On the negative side, means of transportation like railways are strained to the breaking point, and there are no travel agents to intervene on behalf of individual Soviets to smooth the road to the vacation destination and back home.
Officials say more than 195 million people in this country take a trip annually, and many of them do so during the summer months, traveling south to soak up warmth and sunshine before the return of the fierce Russian winter.
For Soviets, vacations can be cheap, even free. If Kuryagin spends two weeks in the Krasnodar area at two rubles a night, she will have spent only about 84 rubles ($133) on transportation and lodging, or about a third of the 250 rubles ($396) she earns every month.
For other Soviets, the cost of their vacation is largely paid by the trade union they belong to at work. Many factories, offices, and government agencies have their own resorts, in the belief that employees who play together work better together. Some enterprises boast vast recreational complexes, a point they make when recruiting workers.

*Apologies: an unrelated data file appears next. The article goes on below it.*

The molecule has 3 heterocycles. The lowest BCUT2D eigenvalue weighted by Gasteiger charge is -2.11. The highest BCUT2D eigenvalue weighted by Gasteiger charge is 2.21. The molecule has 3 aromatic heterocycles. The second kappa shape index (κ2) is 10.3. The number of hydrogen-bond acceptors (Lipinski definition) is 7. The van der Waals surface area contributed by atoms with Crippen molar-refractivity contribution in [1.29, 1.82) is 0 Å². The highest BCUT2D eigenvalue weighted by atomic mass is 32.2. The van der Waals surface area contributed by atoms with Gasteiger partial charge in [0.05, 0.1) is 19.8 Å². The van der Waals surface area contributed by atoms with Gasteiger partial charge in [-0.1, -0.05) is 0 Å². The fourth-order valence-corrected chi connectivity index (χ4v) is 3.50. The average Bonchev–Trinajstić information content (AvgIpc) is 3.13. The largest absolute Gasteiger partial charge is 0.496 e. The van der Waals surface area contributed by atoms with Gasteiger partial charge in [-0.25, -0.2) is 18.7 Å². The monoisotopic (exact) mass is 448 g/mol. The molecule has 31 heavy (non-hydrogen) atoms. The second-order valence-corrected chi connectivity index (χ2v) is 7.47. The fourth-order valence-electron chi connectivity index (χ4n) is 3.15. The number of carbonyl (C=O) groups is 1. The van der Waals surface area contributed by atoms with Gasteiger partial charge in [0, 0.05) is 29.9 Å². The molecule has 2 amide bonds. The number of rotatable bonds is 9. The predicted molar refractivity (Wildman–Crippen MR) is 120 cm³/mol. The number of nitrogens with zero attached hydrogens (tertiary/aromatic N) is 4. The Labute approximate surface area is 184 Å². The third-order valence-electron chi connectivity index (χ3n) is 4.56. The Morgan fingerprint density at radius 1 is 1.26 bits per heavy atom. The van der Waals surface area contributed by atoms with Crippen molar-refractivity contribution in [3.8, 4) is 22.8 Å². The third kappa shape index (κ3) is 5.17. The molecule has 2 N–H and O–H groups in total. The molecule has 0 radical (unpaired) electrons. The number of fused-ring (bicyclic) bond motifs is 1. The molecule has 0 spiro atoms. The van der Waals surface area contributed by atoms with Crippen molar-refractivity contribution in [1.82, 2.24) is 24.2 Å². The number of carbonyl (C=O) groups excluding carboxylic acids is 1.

For example, the Magnitogorsk iron and steel plant in the Urals boasts health and recreation facilities for 2,500 people, and its trade union members have the run of six vacation centers, two health centers near Magnitogorsk, and another two on the Black Sea.
In the looser atmosphere fostered by Soviet leader Mikhail Gorbachev, more people are also traveling abroad. On some Pan American flights leaving Moscow, more than half of the passengers are Soviets, flying to the United States to visit family members and friends. However, the possibility of seeing the West still remains a distant dream for many.
What's still largely lacking in the Soviet Union by Western standards is the ability to travel at whim, with the network of amenities that would make individual travel convenient, like nationwide restaurant or hotel chains with computerized reservation systems, or the simple ability to buy an airplane ticket by phone instead of standing in line.
For Soviets who want to travel alone, rather than with a group from their factory, the Communist Party Youth (Komsomol) or some kind of other organized outing, the obstacles and inconveniences can be daunting, and reminiscent of the travails faced by voyagers in czarist-era Russia.